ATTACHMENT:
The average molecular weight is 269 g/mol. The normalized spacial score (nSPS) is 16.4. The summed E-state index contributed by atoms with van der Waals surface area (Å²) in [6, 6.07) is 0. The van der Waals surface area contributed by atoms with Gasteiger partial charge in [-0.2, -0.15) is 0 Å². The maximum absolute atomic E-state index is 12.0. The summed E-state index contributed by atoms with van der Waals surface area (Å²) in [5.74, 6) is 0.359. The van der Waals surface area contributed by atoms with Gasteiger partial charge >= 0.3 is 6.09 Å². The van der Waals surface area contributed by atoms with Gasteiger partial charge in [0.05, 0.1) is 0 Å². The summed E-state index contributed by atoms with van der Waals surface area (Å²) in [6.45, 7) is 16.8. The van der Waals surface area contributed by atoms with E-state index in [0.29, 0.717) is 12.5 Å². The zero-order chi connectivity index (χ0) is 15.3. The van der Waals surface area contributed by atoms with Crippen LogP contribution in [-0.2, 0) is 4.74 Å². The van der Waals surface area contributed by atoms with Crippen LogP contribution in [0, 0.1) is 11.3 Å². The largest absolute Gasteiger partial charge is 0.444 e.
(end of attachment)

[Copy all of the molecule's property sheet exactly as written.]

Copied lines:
The average molecular weight is 269 g/mol. The normalized spacial score (nSPS) is 16.4. The summed E-state index contributed by atoms with van der Waals surface area (Å²) in [6, 6.07) is 0. The van der Waals surface area contributed by atoms with Gasteiger partial charge in [-0.2, -0.15) is 0 Å². The maximum absolute atomic E-state index is 12.0. The summed E-state index contributed by atoms with van der Waals surface area (Å²) in [5.74, 6) is 0.359. The van der Waals surface area contributed by atoms with Gasteiger partial charge >= 0.3 is 6.09 Å². The van der Waals surface area contributed by atoms with Gasteiger partial charge in [0.05, 0.1) is 0 Å². The summed E-state index contributed by atoms with van der Waals surface area (Å²) in [6.45, 7) is 16.8. The van der Waals surface area contributed by atoms with E-state index in [0.29, 0.717) is 12.5 Å². The zero-order chi connectivity index (χ0) is 15.3. The van der Waals surface area contributed by atoms with Crippen LogP contribution in [-0.2, 0) is 4.74 Å². The van der Waals surface area contributed by atoms with Crippen LogP contribution in [0, 0.1) is 11.3 Å². The largest absolute Gasteiger partial charge is 0.444 e.